>>>>>>>>>> memory area set to zero.
>>>>>>>>>> But since the class inherits from a class with a virtual
>>>>>>>>>> destructor Im
>>>>>>>>>> not sure this works. How does MSVC(2005) handle the Vtbl when
>>>>>>>>>> inheriting
>>>>>>>>>> from a class with a vtbl?
>>>>>>>>
>>>>>>>>> That should work yes as you are calling memset on a POD base
>>>>>>>>> sub-object
>>>>>>>>> (of type UnitHeader).
>>>>>>>>
>>>>>>>> I don't think it will fail in this particular case, because of
>>>>>>>> the data types involved and their respective alignment
>>>>>>>> requirements. But in general, the actual number of bytes
>>>>>>>> occupied by UnitHeader may be less than sizeof(UnitHeader) when
>>>>>>>> UnitHeader is a base class, so brutally writing
>>>>>>>> sizeof(UnitHeader) bytes is not a safe operation. (The "empty
>>>>>>>> base class optimization" is somewhat miss-named, because it
>>>>>>>> doesn't apply to only empty base classes.)
>>>>>>>
>>>>>>> What is this nonsense? A base subobject is an object and in this
>>>>>>> case
>>>>>>> the object is POD and it is fine to memset a POD object with
>>>>>>> sizeof(POD object type) bytes.
>>>>>>
>>>>>> struct S { };
>>>>>>
>>>>>> struct T : S { int i; };
>>>>>>
>>>>>> T t;
>>>>>>
>>>>>> Clause 9 [classes]/3: "Complete objects and *member* subobjects of
>>>>>> class
>>>>>> type shall have nonzero size" [emphasis added]. So sizeof(S) is
>>>>>> required
>>>>>> to be at least 1. But when S is used as a base class of T the
>>>>>> resulting
>>>>>> subobject is neither a complete object nor a member subobjct, so it
>>>>>> is
>>>>>> not required to have nonzero size. That's the "empty base class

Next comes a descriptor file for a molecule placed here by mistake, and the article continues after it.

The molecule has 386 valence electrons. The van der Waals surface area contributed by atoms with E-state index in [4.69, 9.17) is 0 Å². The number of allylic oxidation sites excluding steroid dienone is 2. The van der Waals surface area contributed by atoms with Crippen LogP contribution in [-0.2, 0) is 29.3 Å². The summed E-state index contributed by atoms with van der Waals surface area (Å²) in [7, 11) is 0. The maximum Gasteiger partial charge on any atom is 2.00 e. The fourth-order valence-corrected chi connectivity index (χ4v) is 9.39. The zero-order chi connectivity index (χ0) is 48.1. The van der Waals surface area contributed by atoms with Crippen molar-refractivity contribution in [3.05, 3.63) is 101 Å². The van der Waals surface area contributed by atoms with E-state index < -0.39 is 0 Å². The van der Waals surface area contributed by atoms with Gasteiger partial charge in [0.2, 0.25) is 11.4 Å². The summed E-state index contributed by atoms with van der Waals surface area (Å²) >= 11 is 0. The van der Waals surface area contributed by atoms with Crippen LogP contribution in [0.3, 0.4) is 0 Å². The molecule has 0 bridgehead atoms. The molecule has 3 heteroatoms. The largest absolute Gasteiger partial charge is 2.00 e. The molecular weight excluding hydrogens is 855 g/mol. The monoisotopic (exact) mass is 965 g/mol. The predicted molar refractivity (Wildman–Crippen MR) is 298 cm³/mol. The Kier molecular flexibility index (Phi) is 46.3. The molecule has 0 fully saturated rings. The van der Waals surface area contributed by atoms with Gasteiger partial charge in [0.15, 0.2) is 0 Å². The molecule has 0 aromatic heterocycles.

>>>>>> optimization". It allows objects of type T to occupy sizeof(int)
>>>>>> bytes,
>>>>>> with the S subobject taking up no space. If the compiler does that,
>>>>>> calling memset((S*)&t, '\0', sizeof(S)) will write 1 byte into t,
>>>>>> which
>>>>>> will overwrite one of the bytes of t's int member.
>>>>>>
>>>>>
>>>>> Fair enough but we are not dealing with empty base classes in this
>>>>> case (James likes to troll with mostly irrelevant corner cases) and I
>>>>> am assuming that it should always work when not dealing with empty
>>>>> base classes (you wouldn't deliberately memset an empty base class
>>>>> subobject). I only foresee a problem with a generic (template)
>>>>> solution but you should be able to employ a trick to detect an empty
>>>>> base class in this case.
>>>>>
>>>>
>>>> Okay, so when you said "A base subobject is an object and in this case
>>>> the object is POD and it is fine to memset a POD object with sizeof(POD
>>>> object type) bytes" you meant "in this case the subobject's type is not
>>>> empty and the empty base class optimization does not apply".
>>>>
>>>> I'm a bit concerned about "I am assuming that it should always work
>>>> when
>>>> not dealing with empty base classes...". Assuming is dangerous. Can you
>>>> cite something in the language definition that requires memset to work
>>>> sensibly on base subobjects of non-zero size? In particular, note the
>>>> language about standard-layout classes in the C++0x working draft,
>>>> which
>>>> clarifies some murky wording concerning PODs in C++03:
>>>>
>>>> A standard-layout class is a class that:
>>>>
>>>> ...